And this is what we learn from Hoda: No horses are dying. If they can’t afford to keep the horse they sell it. And for the past year the government has been paying horse and buggy owners a pension of 700 pounds per month for the care of their horses.
There is no camel market in Luxor.
And oh good lord I’m embarrassed to admit we believed he had to pay for water for the horse! Really! What was I thinking? Or more accurately not thinking. As I said, we’re next to the biggest river in the world, and in Edfu I’d seen horses being washed in the river so I knew they took their horses down there, and yet I believed he had to pay for water for his horse. Face palm! Everyone has to pay their taxes. Apparently it was time for us to pay Stoopid Tax!

That afternoon, safely back together with Hoda, we go to the extraordinary Great Temple at Karnak. It’s another of those places of the ancient world that I learned about in high school. It is the largest religious building ever constructed. It is a city of temples built over two thousand years and covering two hundred acres, and for the largely uneducated population it must have been truly awe-inspiring.

It’s hard to conceive of the power of Karnak. It was the religious and political centre of the world for the ancient Egyptians, it was the place where the pharaoh was linked in ceremony to the god Amun, where the pharaoh was deemed and seen to be also a god, where ordinary people came in devotion and supplication and obeisance, and where religious rituals and ceremonies were carried out on a grand scale. Karnak was the centre of the universe.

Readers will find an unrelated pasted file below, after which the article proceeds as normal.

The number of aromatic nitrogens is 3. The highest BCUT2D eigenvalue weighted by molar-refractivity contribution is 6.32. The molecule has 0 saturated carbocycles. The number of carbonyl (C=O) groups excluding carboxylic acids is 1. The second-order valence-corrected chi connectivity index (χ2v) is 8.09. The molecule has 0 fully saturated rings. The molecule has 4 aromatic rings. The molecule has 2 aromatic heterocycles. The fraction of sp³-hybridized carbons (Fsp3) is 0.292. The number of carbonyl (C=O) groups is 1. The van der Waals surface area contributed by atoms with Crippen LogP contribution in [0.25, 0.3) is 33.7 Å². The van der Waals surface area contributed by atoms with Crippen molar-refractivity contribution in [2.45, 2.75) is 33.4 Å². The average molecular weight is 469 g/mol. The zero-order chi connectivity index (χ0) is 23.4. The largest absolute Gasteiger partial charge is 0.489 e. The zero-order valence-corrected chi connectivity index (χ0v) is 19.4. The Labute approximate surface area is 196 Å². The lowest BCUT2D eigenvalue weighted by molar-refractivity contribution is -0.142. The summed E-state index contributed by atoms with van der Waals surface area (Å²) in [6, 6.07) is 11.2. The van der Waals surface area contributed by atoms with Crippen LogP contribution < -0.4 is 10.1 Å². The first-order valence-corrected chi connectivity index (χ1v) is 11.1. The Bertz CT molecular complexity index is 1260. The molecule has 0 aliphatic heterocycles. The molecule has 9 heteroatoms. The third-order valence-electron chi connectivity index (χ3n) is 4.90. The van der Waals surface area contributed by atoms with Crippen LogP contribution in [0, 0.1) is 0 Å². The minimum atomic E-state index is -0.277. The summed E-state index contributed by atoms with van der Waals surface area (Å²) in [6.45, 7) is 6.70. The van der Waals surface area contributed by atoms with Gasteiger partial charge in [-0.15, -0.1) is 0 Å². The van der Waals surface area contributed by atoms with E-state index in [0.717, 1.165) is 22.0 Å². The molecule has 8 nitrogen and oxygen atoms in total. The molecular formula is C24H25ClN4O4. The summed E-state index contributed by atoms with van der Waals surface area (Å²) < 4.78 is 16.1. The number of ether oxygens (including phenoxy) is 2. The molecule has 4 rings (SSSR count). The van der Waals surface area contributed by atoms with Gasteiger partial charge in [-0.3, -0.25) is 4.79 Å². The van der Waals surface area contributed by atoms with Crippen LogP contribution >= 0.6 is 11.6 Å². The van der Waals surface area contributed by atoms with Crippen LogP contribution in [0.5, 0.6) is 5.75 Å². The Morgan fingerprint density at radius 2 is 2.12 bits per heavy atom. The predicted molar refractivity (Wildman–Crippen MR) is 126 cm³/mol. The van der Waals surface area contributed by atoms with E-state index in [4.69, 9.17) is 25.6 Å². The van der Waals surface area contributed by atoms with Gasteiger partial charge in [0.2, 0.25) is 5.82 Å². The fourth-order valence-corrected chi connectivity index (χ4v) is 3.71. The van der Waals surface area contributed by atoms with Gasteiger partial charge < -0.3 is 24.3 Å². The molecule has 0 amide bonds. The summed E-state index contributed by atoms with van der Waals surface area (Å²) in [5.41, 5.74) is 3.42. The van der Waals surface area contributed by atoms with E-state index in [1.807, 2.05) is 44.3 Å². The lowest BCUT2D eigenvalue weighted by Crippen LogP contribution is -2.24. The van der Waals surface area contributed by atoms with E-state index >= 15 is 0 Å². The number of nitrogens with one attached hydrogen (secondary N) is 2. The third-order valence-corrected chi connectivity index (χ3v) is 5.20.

This is what we see today.

A model of the temple complex in the entrance foyer.

A model of the temple complex in the entrance foyer.






The entrance to the hypostyle hall


The scale is breathtaking. The hall covers an area of 50,000 square feet and is filled with 134 enormous columns eighty feet tall. In ancient times, the columns, and indeed the entire temple complex was painted in brilliant colours.



The sacred lake was used for ritual washing, and was home for the sacred geese of Amun. It was surrounded by storerooms and living quarters for the priests.


One can only imagine the power plays and politics that went on over the years within the walls of this vast religious complex. And get this: during the big religious festivals sometimes some of the ordinary people were allowed into the depths of the temple to question the gods. The replies came from priests hidden inside statues.

From Luxor we fly back to Cairo, coming full circle on our journey through Egypt.

Next post: the exhilarating insanity that is Cairo.

All words and images by Alison Louise Armstrong unless otherwise noted
© Alison Louise Armstrong and Adventures in Wonderland – a pilgrimage of the heart, 2010-2016.